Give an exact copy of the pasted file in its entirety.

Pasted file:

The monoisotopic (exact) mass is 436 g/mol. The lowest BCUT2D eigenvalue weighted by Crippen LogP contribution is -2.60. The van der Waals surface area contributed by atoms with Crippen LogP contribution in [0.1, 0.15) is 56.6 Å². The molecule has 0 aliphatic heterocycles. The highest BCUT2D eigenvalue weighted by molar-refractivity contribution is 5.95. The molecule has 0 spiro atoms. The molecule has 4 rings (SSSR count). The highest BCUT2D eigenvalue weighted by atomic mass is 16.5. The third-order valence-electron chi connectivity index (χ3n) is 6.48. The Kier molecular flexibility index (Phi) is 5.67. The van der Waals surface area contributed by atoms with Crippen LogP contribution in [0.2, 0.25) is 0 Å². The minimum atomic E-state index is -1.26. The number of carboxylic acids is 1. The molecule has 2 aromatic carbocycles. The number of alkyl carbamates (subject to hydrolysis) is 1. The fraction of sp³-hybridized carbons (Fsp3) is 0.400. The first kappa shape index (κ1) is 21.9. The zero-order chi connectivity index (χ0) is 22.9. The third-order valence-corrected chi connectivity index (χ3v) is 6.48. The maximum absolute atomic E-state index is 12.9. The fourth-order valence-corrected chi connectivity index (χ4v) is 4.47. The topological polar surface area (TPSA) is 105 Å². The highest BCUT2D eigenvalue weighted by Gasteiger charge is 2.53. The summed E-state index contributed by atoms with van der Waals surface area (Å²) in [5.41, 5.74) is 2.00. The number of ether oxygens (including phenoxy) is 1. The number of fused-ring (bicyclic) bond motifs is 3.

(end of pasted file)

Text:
The monoisotopic (exact) mass is 436 g/mol. The lowest BCUT2D eigenvalue weighted by Crippen LogP contribution is -2.60. The van der Waals surface area contributed by atoms with Crippen LogP contribution in [0.1, 0.15) is 56.6 Å². The molecule has 0 aliphatic heterocycles. The highest BCUT2D eigenvalue weighted by molar-refractivity contribution is 5.95. The molecule has 0 spiro atoms. The molecule has 4 rings (SSSR count). The highest BCUT2D eigenvalue weighted by atomic mass is 16.5. The third-order valence-electron chi connectivity index (χ3n) is 6.48. The Kier molecular flexibility index (Phi) is 5.67. The van der Waals surface area contributed by atoms with Crippen LogP contribution in [0.2, 0.25) is 0 Å². The minimum atomic E-state index is -1.26. The number of carboxylic acids is 1. The molecule has 2 aromatic carbocycles. The number of alkyl carbamates (subject to hydrolysis) is 1. The fraction of sp³-hybridized carbons (Fsp3) is 0.400. The first kappa shape index (κ1) is 21.9. The zero-order chi connectivity index (χ0) is 22.9. The third-order valence-corrected chi connectivity index (χ3v) is 6.48. The maximum absolute atomic E-state index is 12.9. The fourth-order valence-corrected chi connectivity index (χ4v) is 4.47. The topological polar surface area (TPSA) is 105 Å². The highest BCUT2D eigenvalue weighted by Gasteiger charge is 2.53. The summed E-state index contributed by atoms with van der Waals surface area (Å²) in [5.41, 5.74) is 2.00. The number of ether oxygens (including phenoxy) is 1. The number of fused-ring (bicyclic) bond motifs is 3.